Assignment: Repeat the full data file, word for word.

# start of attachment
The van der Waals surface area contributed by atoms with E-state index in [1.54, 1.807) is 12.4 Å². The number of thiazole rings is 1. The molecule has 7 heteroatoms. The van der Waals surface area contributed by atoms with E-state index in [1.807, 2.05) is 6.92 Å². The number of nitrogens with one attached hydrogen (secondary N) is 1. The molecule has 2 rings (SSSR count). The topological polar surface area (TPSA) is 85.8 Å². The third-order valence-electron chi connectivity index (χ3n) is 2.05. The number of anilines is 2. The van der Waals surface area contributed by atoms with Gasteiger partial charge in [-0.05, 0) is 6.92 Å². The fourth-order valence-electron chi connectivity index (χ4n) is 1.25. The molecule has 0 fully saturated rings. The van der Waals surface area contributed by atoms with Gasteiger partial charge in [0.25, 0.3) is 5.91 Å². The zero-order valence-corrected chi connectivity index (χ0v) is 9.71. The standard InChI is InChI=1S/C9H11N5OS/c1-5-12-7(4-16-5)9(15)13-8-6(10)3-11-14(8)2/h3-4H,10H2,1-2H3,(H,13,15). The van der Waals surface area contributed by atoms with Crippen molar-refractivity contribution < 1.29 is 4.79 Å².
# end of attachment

The van der Waals surface area contributed by atoms with E-state index in [1.54, 1.807) is 12.4 Å². The number of thiazole rings is 1. The molecule has 7 heteroatoms. The van der Waals surface area contributed by atoms with E-state index in [1.807, 2.05) is 6.92 Å². The number of nitrogens with one attached hydrogen (secondary N) is 1. The molecule has 2 rings (SSSR count). The topological polar surface area (TPSA) is 85.8 Å². The third-order valence-electron chi connectivity index (χ3n) is 2.05. The number of anilines is 2. The van der Waals surface area contributed by atoms with Gasteiger partial charge in [-0.05, 0) is 6.92 Å². The fourth-order valence-electron chi connectivity index (χ4n) is 1.25. The molecule has 0 fully saturated rings. The van der Waals surface area contributed by atoms with Gasteiger partial charge in [0.25, 0.3) is 5.91 Å². The zero-order valence-corrected chi connectivity index (χ0v) is 9.71. The standard InChI is InChI=1S/C9H11N5OS/c1-5-12-7(4-16-5)9(15)13-8-6(10)3-11-14(8)2/h3-4H,10H2,1-2H3,(H,13,15). The van der Waals surface area contributed by atoms with Crippen molar-refractivity contribution < 1.29 is 4.79 Å².